These wordes of his owne then, you see, do plainly conuince and conclude, that either these reports be al false, vncertaine, and ill grounded in more or in lesse, (and than plaieth he the very Dauie, to thinke and saie heere, that they are not yet fully ynough reported, which you haue seene proued to be to much by altogether) or els the very Sot, to cal that not fully ynough reported, that is fully ynough for the pur∣pose it is vttered for and euery way more than fully ynough, beeing false in euery parte.

Synce I wrote this, I am the more em∣boldened to thinke al these things true, for that this present day the Lord Maior of the Citie of London with a number of his Brethren were at the Starchāber with the Q. Maiesties Councel: where I vnderstood by the reporte of some of them, that heard what was said by the Councel to them concerning the pre∣sent Page  78 case of the Duke of Norf. that the substance of al, that is by me before reported, is very true, with muche more, &c.

THis Author hauing now eased som∣what his loden stomake towardes these Princes, by vttering of these vnsauerie and filthy forged lyes to their infamie & confusion (as he hopeth) is come at length to the end & conclusion of his spiteful poysoned Pamphlet, for whose credit he leaueth no way vnassaied.

For hauing vttered those argumentes and reasons, that he hoped might induce the multitude to beleue him: yet his owne guiltie conscience doth put him in feare (you see) least his falsehood should be to easy to be discouered, & therefore he fleeth now at last (as you may perceiue) & cra∣ueth refuge of the wing of Authoritie. Whose owne woordes yet (if you marke them wel) doe plainly shew, that himself hath but euen sant credit in them:* how often soeuer he hath affirmed and repea∣ted them to be knovven, and vvel knovven, and credibly reported, &c.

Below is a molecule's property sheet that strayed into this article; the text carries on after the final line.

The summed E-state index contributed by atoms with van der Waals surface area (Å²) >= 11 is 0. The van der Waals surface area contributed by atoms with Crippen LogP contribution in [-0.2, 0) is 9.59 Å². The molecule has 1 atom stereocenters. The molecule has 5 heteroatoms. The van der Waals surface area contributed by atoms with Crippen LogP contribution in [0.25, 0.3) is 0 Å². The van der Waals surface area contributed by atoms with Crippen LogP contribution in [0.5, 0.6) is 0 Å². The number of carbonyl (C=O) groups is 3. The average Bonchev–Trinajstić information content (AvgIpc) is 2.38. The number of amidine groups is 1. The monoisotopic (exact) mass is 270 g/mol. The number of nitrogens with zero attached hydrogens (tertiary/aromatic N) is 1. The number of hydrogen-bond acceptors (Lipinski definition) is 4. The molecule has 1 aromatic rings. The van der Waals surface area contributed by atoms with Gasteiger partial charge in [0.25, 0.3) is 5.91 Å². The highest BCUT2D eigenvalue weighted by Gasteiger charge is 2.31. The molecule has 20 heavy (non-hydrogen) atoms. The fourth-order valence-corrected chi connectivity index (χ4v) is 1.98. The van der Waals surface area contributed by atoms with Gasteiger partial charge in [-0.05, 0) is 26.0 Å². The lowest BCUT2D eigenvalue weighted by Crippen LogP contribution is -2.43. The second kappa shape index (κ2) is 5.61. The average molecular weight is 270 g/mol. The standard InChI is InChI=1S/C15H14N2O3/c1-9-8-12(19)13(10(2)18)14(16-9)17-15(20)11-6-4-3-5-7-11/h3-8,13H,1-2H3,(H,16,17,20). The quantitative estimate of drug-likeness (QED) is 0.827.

Page  [unnumbered]For in this Paragraph, rehearsing that by the relation of the Lordes in the Starre Chamber, made after this Libel was written, he was the more embolde∣ned to beleue them: he sheweth, that his owne belief of them was but weake, when he wrote them: and fearing, least other men would beleeue them as weakely as himselfe, he shifted to this shore, whiche (God wotte is to weake to vpholde him in the iudgement & consideration of them that either be of xperience, or haue bene conuersant in Histories, which are ful of such Orations, Declamations, Protesta∣tions, & Persuasions made in such pub∣lique places and presences, pretending to the people a terror of one mischief neither looked for, nor thought on, thereby to co∣uer an other, and farre greater, not ripe to be reuealed.